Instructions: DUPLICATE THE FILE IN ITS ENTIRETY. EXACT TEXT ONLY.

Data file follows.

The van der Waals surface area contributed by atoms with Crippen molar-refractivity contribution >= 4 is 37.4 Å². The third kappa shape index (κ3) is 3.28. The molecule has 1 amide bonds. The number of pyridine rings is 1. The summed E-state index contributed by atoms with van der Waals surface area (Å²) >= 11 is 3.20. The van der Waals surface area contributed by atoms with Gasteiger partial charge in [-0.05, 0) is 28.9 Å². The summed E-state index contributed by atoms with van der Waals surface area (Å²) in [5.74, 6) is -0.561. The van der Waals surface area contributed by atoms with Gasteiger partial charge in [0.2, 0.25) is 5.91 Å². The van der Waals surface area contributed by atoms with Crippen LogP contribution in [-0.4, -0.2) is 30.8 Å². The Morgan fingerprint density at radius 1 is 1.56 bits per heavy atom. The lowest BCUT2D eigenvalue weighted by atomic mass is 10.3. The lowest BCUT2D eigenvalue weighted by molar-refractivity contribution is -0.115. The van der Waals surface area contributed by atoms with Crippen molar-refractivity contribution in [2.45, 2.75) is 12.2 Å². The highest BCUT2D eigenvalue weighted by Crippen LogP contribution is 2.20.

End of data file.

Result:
The van der Waals surface area contributed by atoms with Crippen molar-refractivity contribution >= 4 is 37.4 Å². The third kappa shape index (κ3) is 3.28. The molecule has 1 amide bonds. The number of pyridine rings is 1. The summed E-state index contributed by atoms with van der Waals surface area (Å²) >= 11 is 3.20. The van der Waals surface area contributed by atoms with Gasteiger partial charge in [-0.05, 0) is 28.9 Å². The summed E-state index contributed by atoms with van der Waals surface area (Å²) in [5.74, 6) is -0.561. The van der Waals surface area contributed by atoms with Gasteiger partial charge in [0.2, 0.25) is 5.91 Å². The van der Waals surface area contributed by atoms with Crippen LogP contribution in [-0.4, -0.2) is 30.8 Å². The Morgan fingerprint density at radius 1 is 1.56 bits per heavy atom. The lowest BCUT2D eigenvalue weighted by atomic mass is 10.3. The lowest BCUT2D eigenvalue weighted by molar-refractivity contribution is -0.115. The van der Waals surface area contributed by atoms with Crippen molar-refractivity contribution in [2.45, 2.75) is 12.2 Å². The highest BCUT2D eigenvalue weighted by Crippen LogP contribution is 2.20.